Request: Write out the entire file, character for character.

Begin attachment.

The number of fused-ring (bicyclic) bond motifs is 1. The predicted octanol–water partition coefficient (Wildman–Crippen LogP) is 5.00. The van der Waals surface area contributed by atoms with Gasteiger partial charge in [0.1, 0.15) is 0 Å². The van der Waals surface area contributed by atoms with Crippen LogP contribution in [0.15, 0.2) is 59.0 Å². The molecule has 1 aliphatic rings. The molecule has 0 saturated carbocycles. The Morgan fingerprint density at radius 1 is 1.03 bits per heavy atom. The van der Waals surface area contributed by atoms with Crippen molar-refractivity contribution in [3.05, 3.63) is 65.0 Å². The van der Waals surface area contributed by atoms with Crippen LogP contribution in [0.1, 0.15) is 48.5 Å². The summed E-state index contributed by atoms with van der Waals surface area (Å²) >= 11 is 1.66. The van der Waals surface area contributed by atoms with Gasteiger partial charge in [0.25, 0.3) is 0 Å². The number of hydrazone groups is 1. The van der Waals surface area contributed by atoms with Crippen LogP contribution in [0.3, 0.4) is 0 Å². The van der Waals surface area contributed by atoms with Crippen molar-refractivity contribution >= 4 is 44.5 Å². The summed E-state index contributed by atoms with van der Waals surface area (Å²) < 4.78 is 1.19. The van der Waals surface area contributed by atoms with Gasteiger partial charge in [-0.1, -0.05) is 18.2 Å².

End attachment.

The number of fused-ring (bicyclic) bond motifs is 1. The predicted octanol–water partition coefficient (Wildman–Crippen LogP) is 5.00. The van der Waals surface area contributed by atoms with Gasteiger partial charge in [0.1, 0.15) is 0 Å². The van der Waals surface area contributed by atoms with Crippen LogP contribution in [0.15, 0.2) is 59.0 Å². The molecule has 1 aliphatic rings. The molecule has 0 saturated carbocycles. The Morgan fingerprint density at radius 1 is 1.03 bits per heavy atom. The van der Waals surface area contributed by atoms with Crippen molar-refractivity contribution in [3.05, 3.63) is 65.0 Å². The van der Waals surface area contributed by atoms with Crippen LogP contribution in [0.1, 0.15) is 48.5 Å². The summed E-state index contributed by atoms with van der Waals surface area (Å²) >= 11 is 1.66. The van der Waals surface area contributed by atoms with Gasteiger partial charge in [0.25, 0.3) is 0 Å². The number of hydrazone groups is 1. The van der Waals surface area contributed by atoms with Crippen LogP contribution in [0.3, 0.4) is 0 Å². The van der Waals surface area contributed by atoms with Crippen molar-refractivity contribution >= 4 is 44.5 Å². The summed E-state index contributed by atoms with van der Waals surface area (Å²) < 4.78 is 1.19. The van der Waals surface area contributed by atoms with Gasteiger partial charge in [-0.1, -0.05) is 18.2 Å².